Everyone talks about the market upheavals and price drops in the 3D market, but it's compositing that has gone through the greatest change in the past nine months. Apple's aggressive price drop of the Mac version of Shake to around £3,200, with rumours of a Final Cut Pro-priced version waiting in the wings, was followed by Discreet dropping the price of Combustion to a reasonable £960 (with Cleaner bundled).
It's into this arena that Digital Fusion 4.0 has been released ? and it now shares a price with Shake. This full-spec, node-based compositor is available either as the full application or as DFX+, an 8-bit version with a standard backbone to which modules can be added for visual effects, keying, input/output, 3D tools, network rendering, paint, and particles.
Digital Fusion has suffered from a low profile in the UK, due until recently to a lack of distribution. However, the application has an excellent reputation worldwide. It's robust and reliable rather than full of flash, but that's why users want it. The oft-quoted story of Frantic Films compositing 550 layers to complete the opening sequence of the movie Swordfish shows that Digital Fusion is stable if nothing else. That isn't to say that it doesn't allow you to flex your creative muscles, but its main selling point is its efficiency at day-to-day compositing tasks.
The additional features found in Digital Fusion 4.0 are more about getting work done than glitz and glamour. The most important (now that the product is positioned alongside Shake) is support for floating-point colour depth, so clips will retain all the colour values of whatever a user does to them until the range of the final output is applied. This avoids colour information disappearing if a tool pulls it out of the standard colourspace and another pulls it back in. Working with floating-point colour puts a strain on the host processor and RAM, but Digital Fusion makes things faster and more usable by enabling the processing of different layers or branches of nodes in different colour depths.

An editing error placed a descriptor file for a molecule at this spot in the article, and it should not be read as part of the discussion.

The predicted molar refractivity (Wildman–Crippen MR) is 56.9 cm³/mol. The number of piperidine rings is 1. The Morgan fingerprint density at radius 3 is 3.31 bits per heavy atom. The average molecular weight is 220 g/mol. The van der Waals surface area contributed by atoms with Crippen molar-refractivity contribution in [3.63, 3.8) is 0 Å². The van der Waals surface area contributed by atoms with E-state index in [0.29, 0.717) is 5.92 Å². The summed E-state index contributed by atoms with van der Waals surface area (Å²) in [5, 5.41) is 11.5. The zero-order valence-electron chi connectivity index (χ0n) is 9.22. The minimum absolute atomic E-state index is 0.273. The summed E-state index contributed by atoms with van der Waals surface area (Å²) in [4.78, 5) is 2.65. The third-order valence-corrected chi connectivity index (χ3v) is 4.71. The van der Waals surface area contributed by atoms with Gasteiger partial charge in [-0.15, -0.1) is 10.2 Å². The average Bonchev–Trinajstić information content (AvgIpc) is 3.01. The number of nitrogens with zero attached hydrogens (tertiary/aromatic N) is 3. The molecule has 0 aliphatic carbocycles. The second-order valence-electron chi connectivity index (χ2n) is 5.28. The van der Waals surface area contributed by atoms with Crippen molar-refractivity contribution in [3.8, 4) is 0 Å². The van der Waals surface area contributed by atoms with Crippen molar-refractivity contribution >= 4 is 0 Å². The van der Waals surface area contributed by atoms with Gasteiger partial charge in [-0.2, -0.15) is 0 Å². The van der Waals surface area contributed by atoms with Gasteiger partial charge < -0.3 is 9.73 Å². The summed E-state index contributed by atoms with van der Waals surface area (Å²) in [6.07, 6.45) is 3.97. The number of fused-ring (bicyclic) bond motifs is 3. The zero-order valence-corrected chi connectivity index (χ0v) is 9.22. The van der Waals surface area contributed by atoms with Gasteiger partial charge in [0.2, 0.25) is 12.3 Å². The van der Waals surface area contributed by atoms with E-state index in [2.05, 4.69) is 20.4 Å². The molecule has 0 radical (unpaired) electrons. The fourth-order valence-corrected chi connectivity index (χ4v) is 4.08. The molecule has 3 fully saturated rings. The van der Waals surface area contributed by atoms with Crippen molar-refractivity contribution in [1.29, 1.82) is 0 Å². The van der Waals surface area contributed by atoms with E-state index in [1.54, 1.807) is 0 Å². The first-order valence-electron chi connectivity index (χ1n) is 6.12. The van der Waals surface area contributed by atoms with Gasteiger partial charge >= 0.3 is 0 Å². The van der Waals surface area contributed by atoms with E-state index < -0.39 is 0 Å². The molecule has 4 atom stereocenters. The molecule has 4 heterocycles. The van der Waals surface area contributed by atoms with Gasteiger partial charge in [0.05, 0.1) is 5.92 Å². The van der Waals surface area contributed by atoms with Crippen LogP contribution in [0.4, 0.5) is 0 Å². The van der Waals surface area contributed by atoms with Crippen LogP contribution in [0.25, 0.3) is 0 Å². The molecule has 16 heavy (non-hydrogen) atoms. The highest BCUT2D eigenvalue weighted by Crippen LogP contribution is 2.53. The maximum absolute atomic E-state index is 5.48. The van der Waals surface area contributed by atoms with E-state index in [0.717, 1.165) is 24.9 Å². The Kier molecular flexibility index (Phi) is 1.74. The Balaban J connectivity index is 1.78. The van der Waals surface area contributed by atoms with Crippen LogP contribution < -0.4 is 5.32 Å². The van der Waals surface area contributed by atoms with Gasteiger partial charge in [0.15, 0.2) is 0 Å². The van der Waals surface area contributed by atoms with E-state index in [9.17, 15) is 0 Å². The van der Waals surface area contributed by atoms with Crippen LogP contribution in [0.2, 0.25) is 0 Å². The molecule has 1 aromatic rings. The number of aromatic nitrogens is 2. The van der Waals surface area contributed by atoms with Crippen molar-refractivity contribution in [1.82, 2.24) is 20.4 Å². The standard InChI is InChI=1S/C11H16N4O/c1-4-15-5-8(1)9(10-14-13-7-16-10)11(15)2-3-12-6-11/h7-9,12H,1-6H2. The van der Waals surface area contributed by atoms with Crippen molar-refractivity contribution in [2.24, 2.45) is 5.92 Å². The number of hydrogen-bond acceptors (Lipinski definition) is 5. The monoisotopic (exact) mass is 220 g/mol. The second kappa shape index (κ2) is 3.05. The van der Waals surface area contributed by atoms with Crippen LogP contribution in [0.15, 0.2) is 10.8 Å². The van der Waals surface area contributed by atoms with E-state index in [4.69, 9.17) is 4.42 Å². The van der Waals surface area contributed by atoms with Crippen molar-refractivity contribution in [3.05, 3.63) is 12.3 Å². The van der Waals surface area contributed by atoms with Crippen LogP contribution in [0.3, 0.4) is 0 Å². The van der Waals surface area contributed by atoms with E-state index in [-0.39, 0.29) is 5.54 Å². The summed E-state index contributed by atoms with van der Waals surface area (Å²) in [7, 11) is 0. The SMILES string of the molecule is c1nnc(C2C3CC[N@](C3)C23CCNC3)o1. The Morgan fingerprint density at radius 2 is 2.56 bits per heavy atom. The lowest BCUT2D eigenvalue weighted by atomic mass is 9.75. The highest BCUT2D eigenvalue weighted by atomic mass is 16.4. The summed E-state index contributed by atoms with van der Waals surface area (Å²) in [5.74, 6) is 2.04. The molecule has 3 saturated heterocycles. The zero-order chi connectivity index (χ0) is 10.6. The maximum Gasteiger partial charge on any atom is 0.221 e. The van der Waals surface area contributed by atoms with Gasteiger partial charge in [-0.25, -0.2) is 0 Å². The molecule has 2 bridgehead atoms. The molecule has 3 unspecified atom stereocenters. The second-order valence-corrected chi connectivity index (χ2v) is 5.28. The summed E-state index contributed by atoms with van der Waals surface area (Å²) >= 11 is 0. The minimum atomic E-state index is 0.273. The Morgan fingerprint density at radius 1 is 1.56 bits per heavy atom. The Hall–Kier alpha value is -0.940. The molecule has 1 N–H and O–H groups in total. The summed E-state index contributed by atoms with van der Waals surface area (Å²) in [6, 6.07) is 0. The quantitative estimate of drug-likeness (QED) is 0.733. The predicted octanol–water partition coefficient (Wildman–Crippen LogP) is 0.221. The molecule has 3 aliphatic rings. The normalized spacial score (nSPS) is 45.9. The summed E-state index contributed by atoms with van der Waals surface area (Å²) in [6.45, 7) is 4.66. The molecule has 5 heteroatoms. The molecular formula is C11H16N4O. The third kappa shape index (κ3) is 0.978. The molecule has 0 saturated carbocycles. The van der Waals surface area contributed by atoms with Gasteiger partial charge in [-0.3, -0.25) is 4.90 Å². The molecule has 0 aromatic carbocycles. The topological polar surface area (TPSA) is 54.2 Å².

Cache in hand
Digital Fusion 4.0's greatest speed improvement comes from the dynamic RAM cache. Previously, it kept only the current frame in memory - but now it can hold as many frames as the host computer's RAM can manage. This has been due for a while - even Adobe After Effects has this function - but Digital Fusion's system is adaptive, shunting cache resources around to address different priorities.
Linked to this is background rendering, which renders work and places it within the RAM cache whenever the CPU is idle. This doesn't use just the host machine. If Digital Fusion has networked rendering-slaves, these will be used. This happens whenever a work is altered, and can provide a huge productivity boost.
Network rendering uses the improved Render Manager. Rendering stations can now be organized into groups, and shared between them. To allow for the fact that most render farms are a mish-mash of old PCs, the network rendering system doesn't have to wait for one project to completely finish on all machines before starting the next - a nice touch.
The other major addition that makes the application faster is support for what Eyeon calls concatenated transformations - where physical transformations of layers, such as scaling, rotation, and positioning, are applied only at the end of a sequence of nodes. According to the company, this improves the sharpness of the output image. It certainly makes rendering and previewing much faster.